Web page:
A "powerful and scary and important and true" memoir of a young woman's struggle to regain her sense of self after trauma, and the efforts by a powerful New England boarding school to silence her—at any cost (Sally Mann, author of Hold Still).
Shortlisted for the 2022 William Saroyan International Prize for Writing
When Notes on a Silencing hit bookstores in the summer of 2020, even amidst a global pandemic, it sent shockwaves through the country. Not only did this intimate investigative memoir usher in a media storm of coverage, but it also prompted the elite St. Paul's School to issue a formal apology to the author, Lacy Crawford, for its handling of her report of sexual assault by two fellow students nearly thirty years ago.
In this searing book, Crawford tells the story of coming forward during the state investigation of the elite New England prep school decades after her assault, only to find for the first time evidence that corroborated her memories. Here were depictions of the naïve, hardworking girl she’d been, as well as astonishing proof of an institutional silencing. The slander, innuendo, and lack of adult concern that Crawford had experienced as a student hadn't been imagined; they were the actions of a school that prized its reputation above anything, even a child.
This revelation launched Crawford on an extraordinary inquiry deep into gender, privilege, and power, and the ways shame and guilt are used to silence victims. Insightful, arresting, and beautifully written, Notes on a Silencing wrestles with an essential question for our time: what telling of a survivor's story will finally force a remedy?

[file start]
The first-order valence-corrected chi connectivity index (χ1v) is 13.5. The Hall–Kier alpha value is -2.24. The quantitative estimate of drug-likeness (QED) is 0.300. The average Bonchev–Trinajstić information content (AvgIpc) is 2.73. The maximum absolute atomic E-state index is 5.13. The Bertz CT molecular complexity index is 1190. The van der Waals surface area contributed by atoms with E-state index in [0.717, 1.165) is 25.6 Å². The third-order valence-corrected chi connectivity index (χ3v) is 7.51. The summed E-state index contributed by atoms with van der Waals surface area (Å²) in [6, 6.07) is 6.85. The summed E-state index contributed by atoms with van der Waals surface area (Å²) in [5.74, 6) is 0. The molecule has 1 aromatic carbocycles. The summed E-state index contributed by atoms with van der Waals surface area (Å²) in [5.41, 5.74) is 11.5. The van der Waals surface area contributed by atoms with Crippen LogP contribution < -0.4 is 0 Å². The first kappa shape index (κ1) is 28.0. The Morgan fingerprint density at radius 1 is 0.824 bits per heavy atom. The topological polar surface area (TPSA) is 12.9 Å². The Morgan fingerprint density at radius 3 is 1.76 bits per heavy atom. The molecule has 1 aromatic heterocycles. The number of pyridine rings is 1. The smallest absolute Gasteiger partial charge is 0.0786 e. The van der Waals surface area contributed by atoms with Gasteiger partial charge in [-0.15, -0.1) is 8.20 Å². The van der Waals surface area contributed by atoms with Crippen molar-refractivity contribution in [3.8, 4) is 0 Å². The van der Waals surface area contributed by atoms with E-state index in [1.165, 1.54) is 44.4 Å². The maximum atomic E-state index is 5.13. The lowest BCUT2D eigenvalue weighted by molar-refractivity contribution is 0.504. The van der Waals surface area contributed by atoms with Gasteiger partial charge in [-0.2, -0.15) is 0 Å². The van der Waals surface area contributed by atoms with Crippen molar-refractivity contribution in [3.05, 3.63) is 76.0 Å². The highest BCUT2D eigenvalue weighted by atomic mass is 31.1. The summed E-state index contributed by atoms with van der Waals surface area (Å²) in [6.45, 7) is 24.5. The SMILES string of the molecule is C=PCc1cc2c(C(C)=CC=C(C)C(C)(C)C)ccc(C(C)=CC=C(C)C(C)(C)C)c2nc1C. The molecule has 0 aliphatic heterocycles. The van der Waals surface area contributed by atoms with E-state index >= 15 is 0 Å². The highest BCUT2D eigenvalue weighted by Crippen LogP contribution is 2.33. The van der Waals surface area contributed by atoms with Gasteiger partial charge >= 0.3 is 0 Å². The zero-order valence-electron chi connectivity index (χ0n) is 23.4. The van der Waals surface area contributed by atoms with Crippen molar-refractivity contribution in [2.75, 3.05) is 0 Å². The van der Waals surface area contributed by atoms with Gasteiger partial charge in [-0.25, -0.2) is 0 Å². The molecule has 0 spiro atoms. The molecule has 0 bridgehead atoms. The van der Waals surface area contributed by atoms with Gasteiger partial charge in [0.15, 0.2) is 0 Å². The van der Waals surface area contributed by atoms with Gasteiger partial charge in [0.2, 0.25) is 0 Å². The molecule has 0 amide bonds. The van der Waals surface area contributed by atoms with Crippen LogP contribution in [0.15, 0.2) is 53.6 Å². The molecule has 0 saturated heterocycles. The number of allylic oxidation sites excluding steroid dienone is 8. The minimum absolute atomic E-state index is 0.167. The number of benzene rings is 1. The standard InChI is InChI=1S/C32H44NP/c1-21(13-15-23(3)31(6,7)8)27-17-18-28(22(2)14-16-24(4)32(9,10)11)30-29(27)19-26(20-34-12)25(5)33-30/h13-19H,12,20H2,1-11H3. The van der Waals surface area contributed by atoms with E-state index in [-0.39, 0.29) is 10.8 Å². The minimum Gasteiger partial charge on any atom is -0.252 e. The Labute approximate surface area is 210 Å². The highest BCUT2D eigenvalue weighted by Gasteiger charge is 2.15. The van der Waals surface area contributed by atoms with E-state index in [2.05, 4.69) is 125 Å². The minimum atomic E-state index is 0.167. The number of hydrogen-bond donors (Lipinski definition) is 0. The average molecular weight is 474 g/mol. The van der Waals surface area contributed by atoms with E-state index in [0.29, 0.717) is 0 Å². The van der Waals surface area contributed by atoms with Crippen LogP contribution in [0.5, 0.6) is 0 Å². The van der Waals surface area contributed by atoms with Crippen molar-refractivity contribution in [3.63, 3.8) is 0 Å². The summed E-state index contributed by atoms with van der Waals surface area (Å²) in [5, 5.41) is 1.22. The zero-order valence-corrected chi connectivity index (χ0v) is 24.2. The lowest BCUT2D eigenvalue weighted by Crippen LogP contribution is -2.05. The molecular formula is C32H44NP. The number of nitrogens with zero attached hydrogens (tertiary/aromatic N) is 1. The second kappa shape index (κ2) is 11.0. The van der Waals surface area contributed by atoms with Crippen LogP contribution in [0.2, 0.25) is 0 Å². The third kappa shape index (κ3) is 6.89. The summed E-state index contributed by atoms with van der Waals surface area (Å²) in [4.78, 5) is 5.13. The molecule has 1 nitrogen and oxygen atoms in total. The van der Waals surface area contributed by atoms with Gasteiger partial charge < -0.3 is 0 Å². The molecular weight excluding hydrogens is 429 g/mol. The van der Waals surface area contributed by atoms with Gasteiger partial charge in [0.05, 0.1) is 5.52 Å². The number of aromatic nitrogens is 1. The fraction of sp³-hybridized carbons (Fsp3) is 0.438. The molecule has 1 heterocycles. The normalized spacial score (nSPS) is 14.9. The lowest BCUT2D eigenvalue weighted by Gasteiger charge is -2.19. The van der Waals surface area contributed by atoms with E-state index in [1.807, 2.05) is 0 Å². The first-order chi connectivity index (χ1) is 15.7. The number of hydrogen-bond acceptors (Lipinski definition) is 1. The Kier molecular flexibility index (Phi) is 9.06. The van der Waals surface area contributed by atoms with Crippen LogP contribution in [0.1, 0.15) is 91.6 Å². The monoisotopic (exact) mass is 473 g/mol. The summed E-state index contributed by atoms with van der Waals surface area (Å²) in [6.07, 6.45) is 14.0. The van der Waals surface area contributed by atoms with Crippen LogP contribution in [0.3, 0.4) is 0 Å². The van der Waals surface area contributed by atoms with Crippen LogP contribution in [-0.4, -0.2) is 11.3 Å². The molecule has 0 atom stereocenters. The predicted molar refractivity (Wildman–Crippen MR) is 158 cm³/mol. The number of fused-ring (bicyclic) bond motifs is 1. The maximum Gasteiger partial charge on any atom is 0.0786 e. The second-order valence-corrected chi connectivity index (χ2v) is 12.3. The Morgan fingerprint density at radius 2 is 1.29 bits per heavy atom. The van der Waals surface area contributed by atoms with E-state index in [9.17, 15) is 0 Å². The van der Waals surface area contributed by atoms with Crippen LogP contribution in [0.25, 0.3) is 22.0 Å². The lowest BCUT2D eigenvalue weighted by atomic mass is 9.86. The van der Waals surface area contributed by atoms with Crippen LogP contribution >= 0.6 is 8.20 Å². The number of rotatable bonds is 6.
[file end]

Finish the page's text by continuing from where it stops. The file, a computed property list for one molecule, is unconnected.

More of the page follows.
“Erudite and devastating… Crawford's writing is astonishing… Notes on a Silencing is a purposefully named, brutal and brilliant retort to the asinine question of 'Why now?'… The story is crafted with the precision of a thriller, with revelations that sent me reeling…” —Jessica Knoll, New York Times
A Best Book of the Year: Time, NPR, People, Real Simple, Marie Claire, The Lineup, LitHub, Library Journal, BookPage, and Shelf Awareness
A New York Times Book Review Notable Book
A New York Times Book Review Editors’ Choice
One of People Magazine’s 10 Best Books of the Year
Semifinalist for a Goodreads Choice Award
In this devastating memoir, Crawford (Early Decision) writes about being raped at age 15 by two 18-year-old male students at her elite New Hampshire boarding school and the attempt by school officials to cover it up. In 1990, Crawford was lured after curfew to a dorm room at St. Paul's School, where two students took turns forcing their penises into her mouth. (She contracted herpes as a result.) With measured prose, Crawford talks about the physical and emotional trauma she suffered, and about getting harassed by her assailants' friends in the days after the attack. When she finally told her mother what happened months later, school officials tried to shame and silence her: one administrator accused her of being promiscuous, and her college prospects were threatened. Crawford carefully exposes the rotten underbelly of the school, whose administrators never reported her assault to police and who, she learned after the school was investigated in 2018, had been orchestrating cover-ups of sexual violence and abuse for decades. "The slur slut carries within it, Trojan-horse style, silence as its true intent," she writes, eventually realizing that "the opposite of slut is not virtue but voice." Crawford's is a stirring memoir of sexual assault and its aftermath.
Hard to read
Vocabulary too high. Loved the story. I was a former weekly newspaper publisher. Most books and newspapers our written at a six grade level.